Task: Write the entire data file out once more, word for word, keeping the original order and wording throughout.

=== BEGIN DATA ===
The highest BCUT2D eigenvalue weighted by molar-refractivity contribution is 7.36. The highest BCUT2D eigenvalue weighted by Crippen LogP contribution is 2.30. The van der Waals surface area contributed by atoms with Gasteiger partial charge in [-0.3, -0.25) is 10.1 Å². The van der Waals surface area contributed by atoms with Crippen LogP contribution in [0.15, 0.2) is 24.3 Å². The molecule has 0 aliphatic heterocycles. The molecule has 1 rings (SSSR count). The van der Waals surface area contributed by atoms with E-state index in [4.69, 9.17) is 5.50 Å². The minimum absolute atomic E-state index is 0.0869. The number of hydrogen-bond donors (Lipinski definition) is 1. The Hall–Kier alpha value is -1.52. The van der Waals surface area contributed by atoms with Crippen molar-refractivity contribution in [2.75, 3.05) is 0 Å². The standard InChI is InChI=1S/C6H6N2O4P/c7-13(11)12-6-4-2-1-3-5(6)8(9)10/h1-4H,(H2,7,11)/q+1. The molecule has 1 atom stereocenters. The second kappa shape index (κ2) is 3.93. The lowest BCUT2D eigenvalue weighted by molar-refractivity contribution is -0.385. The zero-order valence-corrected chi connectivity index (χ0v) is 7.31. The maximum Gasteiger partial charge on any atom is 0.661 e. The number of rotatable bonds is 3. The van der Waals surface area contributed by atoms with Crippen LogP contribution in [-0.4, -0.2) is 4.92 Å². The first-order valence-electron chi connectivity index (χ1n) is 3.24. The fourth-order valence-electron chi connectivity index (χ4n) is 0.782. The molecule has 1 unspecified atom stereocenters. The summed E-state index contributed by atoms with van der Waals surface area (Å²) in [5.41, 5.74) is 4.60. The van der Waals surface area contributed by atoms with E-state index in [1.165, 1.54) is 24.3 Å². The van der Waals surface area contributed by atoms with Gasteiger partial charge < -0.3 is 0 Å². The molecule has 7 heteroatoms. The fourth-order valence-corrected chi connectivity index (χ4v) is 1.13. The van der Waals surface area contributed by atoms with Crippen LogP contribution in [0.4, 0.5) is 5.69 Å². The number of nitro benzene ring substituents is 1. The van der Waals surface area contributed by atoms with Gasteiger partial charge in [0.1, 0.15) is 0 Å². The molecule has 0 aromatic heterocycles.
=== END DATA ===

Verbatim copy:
The highest BCUT2D eigenvalue weighted by molar-refractivity contribution is 7.36. The highest BCUT2D eigenvalue weighted by Crippen LogP contribution is 2.30. The van der Waals surface area contributed by atoms with Gasteiger partial charge in [-0.3, -0.25) is 10.1 Å². The van der Waals surface area contributed by atoms with Crippen LogP contribution in [0.15, 0.2) is 24.3 Å². The molecule has 0 aliphatic heterocycles. The molecule has 1 rings (SSSR count). The van der Waals surface area contributed by atoms with E-state index in [4.69, 9.17) is 5.50 Å². The minimum absolute atomic E-state index is 0.0869. The number of hydrogen-bond donors (Lipinski definition) is 1. The Hall–Kier alpha value is -1.52. The van der Waals surface area contributed by atoms with Crippen molar-refractivity contribution in [2.75, 3.05) is 0 Å². The standard InChI is InChI=1S/C6H6N2O4P/c7-13(11)12-6-4-2-1-3-5(6)8(9)10/h1-4H,(H2,7,11)/q+1. The molecule has 1 atom stereocenters. The second kappa shape index (κ2) is 3.93. The lowest BCUT2D eigenvalue weighted by molar-refractivity contribution is -0.385. The zero-order valence-corrected chi connectivity index (χ0v) is 7.31. The maximum Gasteiger partial charge on any atom is 0.661 e. The number of rotatable bonds is 3. The van der Waals surface area contributed by atoms with Crippen LogP contribution in [-0.4, -0.2) is 4.92 Å². The first-order valence-electron chi connectivity index (χ1n) is 3.24. The fourth-order valence-electron chi connectivity index (χ4n) is 0.782. The molecule has 1 unspecified atom stereocenters. The summed E-state index contributed by atoms with van der Waals surface area (Å²) in [5.41, 5.74) is 4.60. The van der Waals surface area contributed by atoms with E-state index in [1.165, 1.54) is 24.3 Å². The van der Waals surface area contributed by atoms with Gasteiger partial charge < -0.3 is 0 Å². The molecule has 7 heteroatoms. The fourth-order valence-corrected chi connectivity index (χ4v) is 1.13. The van der Waals surface area contributed by atoms with Crippen LogP contribution in [0.4, 0.5) is 5.69 Å². The number of nitro benzene ring substituents is 1. The van der Waals surface area contributed by atoms with Gasteiger partial charge in [0.1, 0.15) is 0 Å². The molecule has 0 aromatic heterocycles.